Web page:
Peter also taught that idolatry is considered one of the excesses of riot. He said, For the time past of our life may suffice us to have wrought the will of the Gentiles, when we walked in lasciviousness, lusts, excess of wine, revellings, banquetings, and abominable idolatries (1 Pet 4:3). In the very next verse, Peter advised Christians not to run in this excess. If Christians are not to participate in the excess of idolatry, we should ask then "what is idolatry?" In the New Testament, "idolatry" is the Greek word "eidololatreia," which means "image worship." Merrill Unger, in Unger's Bible Dictionary [Third Edition, Moody Press, 1987], says, "In a general sense idolatry is the paying of divine honors to any created thing; the ascription of divine power to natural agencies." Unger goes on to say that idolatry can be classified as (a) the worship of inanimate objects, as stones, trees, rivers, etc.; (b) of animals; (c) of the higher powers of nature, as the sun, moon, stars; and the forces of nature, as air, fire, etc.; (d) hero- worship, or of deceased ancestors; (e) ideals, or the worship of abstractions or mental qualities, as justice; (f) the worship of Jehovah under image or symbol; (g) the worship of other gods under image or symbol; and (h) the worship of the image or symbol itself. Unger further adds "The term idolatry is used to designate covetousness, which takes mammon for its god (Matt 6:24; Luke 16:13; Eph 5:5; and Col 3:5). Appetite or gluttony is also included under idolatry (Phil 3:19; 2 Tim 3:4)." Additionally, Holy Scriptures help us understand idolatry. The Old Testament judge, prophet, and priest, Samuel, told Saul, Hath the LORD as great delight in burnt offerings and sacrifices, as in obeying the voice of the LORD? Behold, to obey is better than sacrifice, and to hearken than the fat of rams. For rebellion is as the sin of witchcraft, and stubbornness[to press, urge] is as iniquity and idolatry [idol, image]. Because thou hast rejected the word of the LORD, he hath also rejected thee from being king. And Saul said unto Samuel, I have sinned: for I have transgressed the commandment of the LORD, and thy words: because I feared the people, and obeyed their voice (1 Sam 15:22-24). In this verse, Samuel is suggesting that having a human spirit and personality that is unyielding and disobedient to God is considered to be idolatrous, as well as sinful. In the New Testament, Paul instructed the faithful brethren in Colossae to Mortify [deaden, subdue] therefore your members [body parts] which are upon the earth; [that are involved in] fornication, uncleanness, inordinate affection, evil concupiscence, and covetousness [excessive desire for wealth or gain, often involving fraudulence and extortion],which is idolatry (Col 3:5). In this verse, Paul defines excessive desire for gain, financial and personal, as idolatry. Paul gave us the main characteristic of idolatry when he told the GalatiansNow the works [acts, deeds] of the flesh are manifest, which are these; Adultery, fornication, uncleanness, lasciviousness, Idolatry, witchcraft, hatred, variance, emulations, wrath, strife, seditions, heresies, Envyings, murders, drunkenness, revellings, and such like: of the which I tell you before, as I have also told you in time past, that they which do such things shall not inherit the kingdom of God (Gal 5:19-21). Paul clarifies that idolatry is one of the acts of the flesh, or results from the operation of fleshly tendencies in the individual, which results in eternal damnation. In the Old and New Testaments, idolatry is strictly prohibited by God. In the Old Testament, God instructed Moses to instruct the children of Israel Turn ye not unto idols, nor make to yourselves molten gods: I am the LORD your God (Lev 19:4). In the New Testament, the apostle John said, Little children, keep yourselves from idols (1 John 5:21). Paul similarly preached against idolatry, saying to the Corinthians, Wherefore, my dearly beloved, flee [run away from, escape]from idolatry (1 Cor 10:14), because as Paul told the Galatians, they which do such things shall not inherit the kingdom of God (Gal 5:21). Peter makes it abundantly clear that idolatry is an excess of riot that is strictly prohibited for believers in Christ, and that God the Father rewards idolatry with eternal death.
Although Peter did not specifically mentioned "eating" in our subject verses, the "banquetings" that Peter did mention probably involved gluttony as well. Peter did, however, warn against living in the flesh to the lusts of men, (1 Pet 4:2) which, for many Christians, includes excessive eating. Holy Scriptures teach us that excessive eating is not only associated with sins of the flesh, but separates us from God and His Holy Spirit. God the Father knew from the beginning of time that the lust for food [and drink] would cause mankind great difficulties, as evidenced by one aspect of the temptation of Eve and Adam. In the book of Genesis, we read And when the woman [Eve] saw that the tree was good for food, and that it was pleasant to the eyes, and a tree to be desired to make one wise, she took of the fruit thereof, and did eat, and gave also unto her husband with her; and he did eat (Gen 3:6). The result of giving in to this temptation was that God brought judgment: ...the LORD God sent him [mankind] forth from the garden of Eden, to till the ground from whence he was taken (Gen 3:23). Eve and Adam gave in to their lust for food, as do many believers in Christ. Throughout the Old Testament, lusting for food and drink resulted in sin, brought God's anger and judgment, and led to separation from God. Regarding the excesses and sins of Jerusalem and Judah, God said through the prophet Jeremiah ... when I had fed them to the full, they then committed adultery, and assembled themselves by troops in the harlots' houses. They were as fed horses in the morning: every one neighed after his neighbour's wife. Shall I not visit for these things? saith the LORD: and shall not my soul be avenged on such a nation as this? (Jer 5:7-9). In these verses, God clearly connected the gluttony of Jerusalem and Judah with the sins, especially sexual sins, of Jerusalem and Judah. The city of Sodom also had a problem with gluttony, which contributed to her sin. Scriptures tell us, Behold, this was the iniquity of thy sister Sodom, pride, fulness of bread, and abundance of idleness was in her and in her daughters, neither did she strengthen the hand of the poor and needy. And they were haughty, and committed abomination before me: therefore I took them away as I saw good (Ezek 16:49-50), yet those of Sodom and Gomorrah gave themselves over to fornication, and going after strange flesh [homosexuality], are set forth for an example, suffering the vengeance of eternal fire (Jude 1:7). Many Old and New Testament verses warn against the excessive use of food and drink. In His mercy, however, God provided fasting as one means of crucifying the flesh. The Scriptures teach that fasting, the partial or complete abstinence from food or drink, is an essential element in the life of any true believer. Speaking to the multitudes and His disciples, Jesus Christ instructed, Moreover when ye fast [to religiously abstain from food], be not, as the hypocrites, of a sad countenance: for they disfigure their faces, that they may appear unto men to fast. Verily I say unto you, They have their reward(Mat 6:16). In this verse, Christ did not say "if" you fast, but "when" you fast. Christ obviously considered fasting the norm for believers in Christ, and true believers should too. Just before His temptation, Scriptures tell us Jesus ...fasted forty days and forty nights, [and] he was afterward an hungered (Mat 4:2). Fasting was utilized by many biblical characters in the Old Testament, by prophets and teachers in the early Christian church (Acts 13:1-3), by disciples of John the Baptist (Mark 2:18), and even by Pharisees in the Jewish church (Luke 18:12). Although fasting is multi-faceted and performed for many reasons, Christians should recognize that fasting is a beneficial, effective tool in dealing with the excesses of riot.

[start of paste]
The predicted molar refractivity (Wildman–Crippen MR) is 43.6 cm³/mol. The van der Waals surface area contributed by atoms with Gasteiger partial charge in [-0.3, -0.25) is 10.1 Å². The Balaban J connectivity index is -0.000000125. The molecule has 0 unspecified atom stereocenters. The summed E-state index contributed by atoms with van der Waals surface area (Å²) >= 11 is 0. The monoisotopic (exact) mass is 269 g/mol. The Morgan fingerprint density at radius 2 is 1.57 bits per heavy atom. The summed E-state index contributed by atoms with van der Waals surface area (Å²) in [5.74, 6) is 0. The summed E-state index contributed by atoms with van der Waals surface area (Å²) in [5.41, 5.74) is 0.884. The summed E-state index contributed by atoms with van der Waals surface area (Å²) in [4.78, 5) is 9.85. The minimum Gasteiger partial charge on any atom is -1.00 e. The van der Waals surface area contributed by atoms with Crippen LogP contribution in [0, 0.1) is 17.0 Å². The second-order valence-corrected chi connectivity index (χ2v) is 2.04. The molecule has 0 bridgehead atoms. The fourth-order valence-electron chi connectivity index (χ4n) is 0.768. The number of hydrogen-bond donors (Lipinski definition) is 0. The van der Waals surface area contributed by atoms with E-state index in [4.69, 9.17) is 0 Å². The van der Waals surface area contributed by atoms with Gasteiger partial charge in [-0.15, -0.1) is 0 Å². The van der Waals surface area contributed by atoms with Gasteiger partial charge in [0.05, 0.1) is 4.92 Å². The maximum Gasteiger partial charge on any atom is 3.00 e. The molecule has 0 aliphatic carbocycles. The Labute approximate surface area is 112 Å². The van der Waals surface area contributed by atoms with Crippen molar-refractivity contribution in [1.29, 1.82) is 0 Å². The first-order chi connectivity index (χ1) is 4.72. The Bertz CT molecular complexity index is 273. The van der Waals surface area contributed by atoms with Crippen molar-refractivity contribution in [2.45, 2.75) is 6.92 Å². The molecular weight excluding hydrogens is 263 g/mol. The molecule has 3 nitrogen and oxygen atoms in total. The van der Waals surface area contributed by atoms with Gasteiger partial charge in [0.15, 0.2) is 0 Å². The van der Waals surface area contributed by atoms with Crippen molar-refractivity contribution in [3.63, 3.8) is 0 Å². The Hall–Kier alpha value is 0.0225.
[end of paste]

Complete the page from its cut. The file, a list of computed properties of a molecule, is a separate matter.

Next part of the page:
In addition to the verses dealing with excess, the apostle Peter also gave us valuable advice on how to deal with the excesses of riot. In our subject verses, the last thing the apostle Peter said was, But the end [point, goal, conclusion, result] of all things is at hand:be ye therefore sober [moderate], and watch [to be discreet, sober, alert] unto [with and through] prayer (1 Pet 4:7). The word "sober" means to "be of sound mind, sane, moderate." The word "watch" means to "keep sober, be discreet." Peter was teaching that excesses can be countered by living in moderation, prayerful alertness, and discretion. Peter later said, Humble yourselves therefore under the mighty hand of God, that he may exalt you in due time: Casting all your care [worldly distractions] upon him; for he careth for you. Be sober, be vigilant; because your adversary the devil, as a roaring lion, walketh about, seeking whom he may devour: Whom resist stedfast in the faith, knowing that the same afflictions [hardships, suffering] are accomplished in your brethren that are in the world (1 Pet 5:6-9). Peter clearly said that unbelievers walk in lasciviousness, lusts, excess of wine, reveling, banquetings, and abominable idolatries. He also taught all believers that the excesses characteristic of the unsaved should and could be avoided by the Christian through moderation, prayer, humility, vigilance in the faith, and suffering. Finally, Peter explains the reward of not running in the excesses of riot. He says that, the God of all grace, who hath called us unto his eternal glory by Jesus Christ, after that ye have suffered a while, make you perfect [mended, complete, restored], stablish [confirm, fix], strengthen [provide spiritual knowledge and power], [and] settle [consolidate] you (1 Pet 5:10).  AMEN.